In a previous article, we introduced three tokenomic models for single-token blockchain games and their respective pros and cons.
In this article, we’ll go over dual-token projects, an innovation that came after single-token games, which is the most popular model today.
The dual-token model emerged in the first half of 2020 when Axie Infinity introduced SLP (Smooth Love Potion) to reduce selling pressure on AXS, the original game token of Axie Infinity.
Since then, almost all major titles have had a dual-token economy.
To understand how dual-token games work and why this model exists, we should look at how Axie rolled out SLP.
Before introducing SLP, Axie was a single-token GameFi, where players input USD and receive the game token, AXS. With tremendous user growth and money from many PE funds supporting the market, Axie successfully ran on just one token for over a year.
However, it was not difficult for Axie to realize how critical new users were for the projects. Once new money stopped coming in, a death spiral would begin.
To alleviate selling pressure on AXS, Axie introduced SLP in 2020. Whereas AXS was used for governance and staking rewards, players would use in-game utility token SLP for breeding new Axies and earning more SLP. The development team increased the ratio of $AXS- $SLP required for breeding and increased the amount of $SLP needed for reproduction.
At first, the new model worked as planned. According to Footprint Analytics, AXS’s price roared right after SLP was brought to the game, while SLP’s token price stood below $0.1 for several months. SLP had seen an uptrend drawn by newcomers since the GameFi summer.
However, this trend did not last long, and SLP soon fell into a death spiral. The Axie team responded by changing the community governance structure to become more decentralized. They also removed SLP as the game’s PVE (Player vs. Environment) yielded earnings on Feb. 9 to reduce SLPs mint and supply. With these changes, SLP’s price increased.
The dual-token model has solidified wherein one token is mainly used for governance—owning more of this allows the holder to have more voting power in community votes about the project—and another is used for in-game functions, i.e., the utility token. In most games today, players earn most of the yield in the usually lesser valued utility coin and a bit in the governance coin as a premium, e.g., if they own valuable NFTs.
Besides Axie, several other popular GameFi projects, such as BinaryX and Starsharks, also use the dual-token model.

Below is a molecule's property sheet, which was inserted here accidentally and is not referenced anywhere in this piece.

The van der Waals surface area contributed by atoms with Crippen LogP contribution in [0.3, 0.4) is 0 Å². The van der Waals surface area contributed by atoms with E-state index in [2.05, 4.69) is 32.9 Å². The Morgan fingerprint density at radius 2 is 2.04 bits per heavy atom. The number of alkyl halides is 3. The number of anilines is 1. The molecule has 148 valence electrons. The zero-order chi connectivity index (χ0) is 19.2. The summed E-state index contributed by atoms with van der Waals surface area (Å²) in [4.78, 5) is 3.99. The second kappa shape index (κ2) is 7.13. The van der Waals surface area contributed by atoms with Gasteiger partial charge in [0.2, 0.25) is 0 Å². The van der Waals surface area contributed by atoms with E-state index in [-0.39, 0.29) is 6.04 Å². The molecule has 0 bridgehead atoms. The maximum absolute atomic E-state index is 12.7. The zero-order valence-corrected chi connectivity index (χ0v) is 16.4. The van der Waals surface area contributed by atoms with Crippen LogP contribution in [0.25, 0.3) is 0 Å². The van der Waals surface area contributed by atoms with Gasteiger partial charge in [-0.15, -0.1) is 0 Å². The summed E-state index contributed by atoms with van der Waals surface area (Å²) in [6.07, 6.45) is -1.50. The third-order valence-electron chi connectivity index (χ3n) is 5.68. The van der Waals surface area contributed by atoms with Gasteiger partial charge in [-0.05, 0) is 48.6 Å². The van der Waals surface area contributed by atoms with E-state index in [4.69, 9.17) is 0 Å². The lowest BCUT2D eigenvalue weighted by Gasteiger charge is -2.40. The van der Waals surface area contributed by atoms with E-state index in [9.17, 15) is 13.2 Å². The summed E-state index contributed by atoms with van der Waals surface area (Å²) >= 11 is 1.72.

Two different categories of dual tokens GameFi
Most of the newly released dual-token GameFi projects adopt the model of the “input game token and output game token” model.
For example, BinaryX players use governance tokens to start the game and yield utility tokens as returns, while Starsharks players start and yield utility tokens in the game.
We know from the previous article that the cost and returns are highly correlated to this model’s token price. It is much easier to adjust the tokenomic models without centralized adjustment with the dual tokens than the USD value-based model. The USD-based model requires an oracle to specify the number of corresponding tokens, which complicates the dual-token model.
In this article, we provide an analytical approach to dividing different categories of dual tokens GameFi: After the sale of Genesis NFT, what approach does the project owner use to increase the number of NFTs in the market to meet the demand for NFTs from new players?
In the beginning, most of the GameFi projects will sell Genesis NFT on the official platform or partner platforms such as Binance NFT or Opensea to accumulate initial players. They then have several mechanisms to mint further NFTs while fuelling token consumption. These include:
- Breeding Model: In this model, the second generation NFTs and subsequent NFTs come from the breeding of Genesis NFTs, with no more blind boxes sold. This mechanism requires burning/spending tokens to mint the new NFTs, which allows the game to influence the selling pressure on the tokens depending on the price of minting.
- Blind Box Model: Compared with the breeding model, the blind box is simple. The team sets the number of NFTs in the game, and when the market is good, or consumption goes up, players sell more. This buoys the price of the tokens because they need them to buy the NFTs.
However, all ambitious, long-view projects will declare that most of the money from blind box sales, whether in USDT or utility tokens, goes straight to the community treasury or burnt. Starsharks is so popular because it announced to burn 90% of the utility tokens from blind box sales.
Summary of dual-tokens GameFi tokenomics
Tokenomics are a crucial part of a GameFi project, along with metrics like the number of new players, the number of active players, and the contrast between output and consumption.
As GameFi evolves, each cycle sees new economic models and innovations, each with its own pros and cons. Serious investors can also learn to spot trends within specific tokenomic models to time bottoms, predict FOMO inflation, generate yield during bottom stabilization, and other strategies.
An article originally by Watermelon Game Guild, edited by Footprint Analytics community.
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Posted In: Analysis, GameFi